To get the best results, explain the basics of your campaign. For example: “We sell online accounting software for small businesses. We’re sending people who have searched for those services and clicked on our ads to this page.”
Don’t give information that’s too specific, like “We’ve been having a lot of trouble with conversions.” Many non-marketing people don’t know what is a “conversion.”
Use a timer to see how long it takes them to finish the task (Extra credit: Get them to do this on their cell phone). Ask them to talk you through what they’re thinking. Record them on video, if possible.
Common red flags include:
- They say, “What do I do?” Message to you: Your call to action and the purpose of your landing page are not clear enough
- Silence for more than 1 minute. Your landing page may be too confusing
- They wince or flinch upon first sight of the page. Your headline may alienate them, they may not like the design, or an image you’re using might be putting them off
- They have any trouble filling out the form. You’ve got a conversion-suppressing form
- If they are on a mobile device and they either hold the device up close to their face or try to zoom in on something. Message to you: The typeface is too small, or you need to simplify the landing page design
Take notes on how the reviews go. It’s helpful to get feedback from five different people. That’s an old best practice from usability tests. After the fifth user test, you’ve typically triggered at least the biggest problems.
Of course, the best “test subjects” for this are people who are in your ideal audience, and people who are not your friends. If you can’t find anyone like that, check out some of the online services out there. You can get some basic testing for $50.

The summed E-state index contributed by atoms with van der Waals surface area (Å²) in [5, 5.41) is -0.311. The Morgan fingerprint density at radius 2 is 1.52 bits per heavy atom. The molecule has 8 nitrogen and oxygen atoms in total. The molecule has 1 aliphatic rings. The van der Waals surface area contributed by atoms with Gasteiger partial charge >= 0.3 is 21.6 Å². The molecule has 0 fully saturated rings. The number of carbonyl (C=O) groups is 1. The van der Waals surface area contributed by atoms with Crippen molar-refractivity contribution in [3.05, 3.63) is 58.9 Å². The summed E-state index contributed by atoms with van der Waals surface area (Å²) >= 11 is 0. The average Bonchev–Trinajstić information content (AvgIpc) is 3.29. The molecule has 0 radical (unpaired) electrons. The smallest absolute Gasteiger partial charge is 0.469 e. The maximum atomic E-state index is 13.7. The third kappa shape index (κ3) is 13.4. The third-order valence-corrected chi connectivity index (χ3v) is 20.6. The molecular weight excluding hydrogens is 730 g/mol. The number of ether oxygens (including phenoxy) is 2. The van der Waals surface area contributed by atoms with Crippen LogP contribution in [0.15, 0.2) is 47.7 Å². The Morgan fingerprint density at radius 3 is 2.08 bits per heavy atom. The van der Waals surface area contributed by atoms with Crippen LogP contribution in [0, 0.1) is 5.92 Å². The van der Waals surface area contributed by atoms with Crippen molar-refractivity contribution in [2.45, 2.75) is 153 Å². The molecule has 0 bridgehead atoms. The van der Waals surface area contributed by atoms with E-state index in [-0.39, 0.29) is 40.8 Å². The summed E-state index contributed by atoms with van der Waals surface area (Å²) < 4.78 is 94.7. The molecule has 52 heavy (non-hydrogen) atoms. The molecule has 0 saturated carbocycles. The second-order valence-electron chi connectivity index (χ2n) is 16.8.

Obsess over speed
Speed matters online. A lot. Especially with landing pages. Some studies have shown that every extra second it takes for a page to load, conversions go down 7%.
Any more than a 3-second load is almost certainly costing you conversions. And anything more than a 2-second load is probably costing you at least some.
To find out how fast your landing pages are loading, go to Google’s PageSpeed tool.
Don’t forget video
Video is more important every day. And while we might first think of it as “just” a content marketing format, don’t underestimate the power of the right video on a landing page.
The key word there is “right.” Not every video is going to spike your conversion rates. But videos do very well on landing pages, and I urge you to test one or two. Consider a short, animated explainer video if you’ve got the budget. Or just put your best human explainer in front of a camera and have them talk to your visitors. Or record a voiceover from one of your initial pitch decks or product demo decks.
Here’s a thumbnail list of best practices for videos on landing pages:
- The ideal length is between 30 to 90 seconds
- Put the most important parts of your message near the beginning
- Give enough information on the page so a visitor could decide to go forward without seeing the video
- Make the first frame (splash page, or thumbnail) of your video count
- Don’t set the video to autoplay
ABT – Always Be Testing
Assume nothing; test everything. That’s true for pretty much every piece of advice in this post. Best practices are great, but you’ll never know what works for your own audience until you test. That’s why testing comes in as the #1 way to improve landing page conversions in Ascend2’s landing page optimization report.
You could spend a lifetime learning how to optimize landing pages. Some people have. But once you’ve got a few principles under your belt, you know enough to dive in and start using and testing what you’ve got.
That’s the beauty of landing pages: They improve over time. They’ll never perform any worse than on the day you first publish them, if you’ve got an ongoing testing program.